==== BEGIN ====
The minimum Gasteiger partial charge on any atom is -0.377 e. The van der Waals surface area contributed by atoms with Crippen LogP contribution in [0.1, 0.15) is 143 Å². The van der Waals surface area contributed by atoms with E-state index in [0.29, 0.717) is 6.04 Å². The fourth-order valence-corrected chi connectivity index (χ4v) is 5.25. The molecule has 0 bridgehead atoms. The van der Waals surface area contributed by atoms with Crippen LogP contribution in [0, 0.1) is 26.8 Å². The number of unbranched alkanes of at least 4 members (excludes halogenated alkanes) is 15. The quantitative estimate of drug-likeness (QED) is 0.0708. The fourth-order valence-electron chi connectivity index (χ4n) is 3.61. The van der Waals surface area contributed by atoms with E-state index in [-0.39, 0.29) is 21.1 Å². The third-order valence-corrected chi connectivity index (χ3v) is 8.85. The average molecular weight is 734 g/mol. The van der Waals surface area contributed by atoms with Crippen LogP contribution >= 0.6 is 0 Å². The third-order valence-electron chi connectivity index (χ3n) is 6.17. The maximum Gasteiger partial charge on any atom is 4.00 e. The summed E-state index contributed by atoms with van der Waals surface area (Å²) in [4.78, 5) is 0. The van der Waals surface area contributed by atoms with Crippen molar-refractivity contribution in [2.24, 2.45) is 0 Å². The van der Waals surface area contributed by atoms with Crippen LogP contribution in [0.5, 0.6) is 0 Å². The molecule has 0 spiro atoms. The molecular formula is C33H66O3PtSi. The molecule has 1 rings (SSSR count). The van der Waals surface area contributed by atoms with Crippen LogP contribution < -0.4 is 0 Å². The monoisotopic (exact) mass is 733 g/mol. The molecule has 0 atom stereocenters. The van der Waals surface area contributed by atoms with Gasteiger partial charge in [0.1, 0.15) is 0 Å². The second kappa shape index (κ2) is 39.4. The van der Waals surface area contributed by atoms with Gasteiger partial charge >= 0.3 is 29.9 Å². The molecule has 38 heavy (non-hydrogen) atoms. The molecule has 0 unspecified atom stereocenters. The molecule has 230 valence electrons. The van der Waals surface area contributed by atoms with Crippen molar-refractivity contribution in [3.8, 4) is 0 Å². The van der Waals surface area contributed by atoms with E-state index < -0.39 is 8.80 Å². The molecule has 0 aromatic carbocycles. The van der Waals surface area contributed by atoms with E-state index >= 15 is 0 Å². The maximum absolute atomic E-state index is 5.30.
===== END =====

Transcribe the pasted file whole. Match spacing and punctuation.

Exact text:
The minimum Gasteiger partial charge on any atom is -0.377 e. The van der Waals surface area contributed by atoms with Crippen LogP contribution in [0.1, 0.15) is 143 Å². The van der Waals surface area contributed by atoms with E-state index in [0.29, 0.717) is 6.04 Å². The fourth-order valence-corrected chi connectivity index (χ4v) is 5.25. The molecule has 0 bridgehead atoms. The van der Waals surface area contributed by atoms with Crippen LogP contribution in [0, 0.1) is 26.8 Å². The number of unbranched alkanes of at least 4 members (excludes halogenated alkanes) is 15. The quantitative estimate of drug-likeness (QED) is 0.0708. The fourth-order valence-electron chi connectivity index (χ4n) is 3.61. The van der Waals surface area contributed by atoms with E-state index in [-0.39, 0.29) is 21.1 Å². The third-order valence-corrected chi connectivity index (χ3v) is 8.85. The average molecular weight is 734 g/mol. The van der Waals surface area contributed by atoms with Crippen LogP contribution >= 0.6 is 0 Å². The third-order valence-electron chi connectivity index (χ3n) is 6.17. The maximum Gasteiger partial charge on any atom is 4.00 e. The summed E-state index contributed by atoms with van der Waals surface area (Å²) in [4.78, 5) is 0. The van der Waals surface area contributed by atoms with Crippen molar-refractivity contribution in [2.24, 2.45) is 0 Å². The van der Waals surface area contributed by atoms with Crippen LogP contribution in [0.5, 0.6) is 0 Å². The molecule has 0 spiro atoms. The molecular formula is C33H66O3PtSi. The molecule has 1 rings (SSSR count). The van der Waals surface area contributed by atoms with Crippen LogP contribution < -0.4 is 0 Å². The monoisotopic (exact) mass is 733 g/mol. The molecule has 0 atom stereocenters. The van der Waals surface area contributed by atoms with Gasteiger partial charge in [0.1, 0.15) is 0 Å². The second kappa shape index (κ2) is 39.4. The van der Waals surface area contributed by atoms with Gasteiger partial charge >= 0.3 is 29.9 Å². The molecule has 38 heavy (non-hydrogen) atoms. The molecule has 0 unspecified atom stereocenters. The molecule has 230 valence electrons. The van der Waals surface area contributed by atoms with Crippen molar-refractivity contribution in [3.8, 4) is 0 Å². The van der Waals surface area contributed by atoms with E-state index < -0.39 is 8.80 Å². The molecule has 0 aromatic carbocycles. The van der Waals surface area contributed by atoms with E-state index >= 15 is 0 Å². The maximum absolute atomic E-state index is 5.30.